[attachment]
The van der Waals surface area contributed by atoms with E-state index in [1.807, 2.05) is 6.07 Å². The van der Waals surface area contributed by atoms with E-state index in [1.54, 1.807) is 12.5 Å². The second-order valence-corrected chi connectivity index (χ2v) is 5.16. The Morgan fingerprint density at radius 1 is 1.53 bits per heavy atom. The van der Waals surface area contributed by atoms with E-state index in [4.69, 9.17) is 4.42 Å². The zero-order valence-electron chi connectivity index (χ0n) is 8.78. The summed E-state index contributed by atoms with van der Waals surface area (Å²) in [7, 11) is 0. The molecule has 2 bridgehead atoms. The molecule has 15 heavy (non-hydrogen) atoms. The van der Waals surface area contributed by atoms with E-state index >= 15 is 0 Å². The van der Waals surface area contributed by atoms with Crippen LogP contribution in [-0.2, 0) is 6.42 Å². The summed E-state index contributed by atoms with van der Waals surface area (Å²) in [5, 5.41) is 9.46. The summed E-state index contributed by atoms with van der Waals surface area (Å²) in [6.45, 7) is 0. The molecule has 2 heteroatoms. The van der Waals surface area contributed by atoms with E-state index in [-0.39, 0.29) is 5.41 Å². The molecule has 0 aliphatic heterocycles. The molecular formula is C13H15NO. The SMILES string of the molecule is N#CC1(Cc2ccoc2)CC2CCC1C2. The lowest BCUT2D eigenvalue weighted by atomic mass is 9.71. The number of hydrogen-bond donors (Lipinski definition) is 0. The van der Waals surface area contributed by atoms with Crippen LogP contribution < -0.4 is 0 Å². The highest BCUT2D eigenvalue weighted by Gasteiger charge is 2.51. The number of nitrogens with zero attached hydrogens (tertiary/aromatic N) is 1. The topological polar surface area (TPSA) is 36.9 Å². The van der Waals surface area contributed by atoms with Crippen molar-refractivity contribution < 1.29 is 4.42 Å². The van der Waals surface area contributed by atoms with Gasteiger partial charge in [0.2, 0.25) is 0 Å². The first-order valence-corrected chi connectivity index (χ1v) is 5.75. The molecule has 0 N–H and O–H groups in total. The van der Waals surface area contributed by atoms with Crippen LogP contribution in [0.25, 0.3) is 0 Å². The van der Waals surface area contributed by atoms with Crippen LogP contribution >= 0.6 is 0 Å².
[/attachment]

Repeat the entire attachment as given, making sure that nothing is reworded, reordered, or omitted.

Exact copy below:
The van der Waals surface area contributed by atoms with E-state index in [1.807, 2.05) is 6.07 Å². The van der Waals surface area contributed by atoms with E-state index in [1.54, 1.807) is 12.5 Å². The second-order valence-corrected chi connectivity index (χ2v) is 5.16. The Morgan fingerprint density at radius 1 is 1.53 bits per heavy atom. The van der Waals surface area contributed by atoms with E-state index in [4.69, 9.17) is 4.42 Å². The zero-order valence-electron chi connectivity index (χ0n) is 8.78. The summed E-state index contributed by atoms with van der Waals surface area (Å²) in [7, 11) is 0. The molecule has 2 bridgehead atoms. The molecule has 15 heavy (non-hydrogen) atoms. The van der Waals surface area contributed by atoms with E-state index >= 15 is 0 Å². The van der Waals surface area contributed by atoms with Crippen LogP contribution in [-0.2, 0) is 6.42 Å². The summed E-state index contributed by atoms with van der Waals surface area (Å²) in [5, 5.41) is 9.46. The summed E-state index contributed by atoms with van der Waals surface area (Å²) in [6.45, 7) is 0. The molecule has 2 heteroatoms. The van der Waals surface area contributed by atoms with E-state index in [-0.39, 0.29) is 5.41 Å². The molecule has 0 aliphatic heterocycles. The molecular formula is C13H15NO. The SMILES string of the molecule is N#CC1(Cc2ccoc2)CC2CCC1C2. The lowest BCUT2D eigenvalue weighted by atomic mass is 9.71. The number of hydrogen-bond donors (Lipinski definition) is 0. The van der Waals surface area contributed by atoms with Crippen LogP contribution < -0.4 is 0 Å². The highest BCUT2D eigenvalue weighted by Gasteiger charge is 2.51. The number of nitrogens with zero attached hydrogens (tertiary/aromatic N) is 1. The topological polar surface area (TPSA) is 36.9 Å². The van der Waals surface area contributed by atoms with Crippen molar-refractivity contribution < 1.29 is 4.42 Å². The van der Waals surface area contributed by atoms with Gasteiger partial charge in [0.2, 0.25) is 0 Å². The first-order valence-corrected chi connectivity index (χ1v) is 5.75. The molecule has 0 N–H and O–H groups in total. The van der Waals surface area contributed by atoms with Crippen LogP contribution in [0.25, 0.3) is 0 Å². The van der Waals surface area contributed by atoms with Crippen LogP contribution >= 0.6 is 0 Å².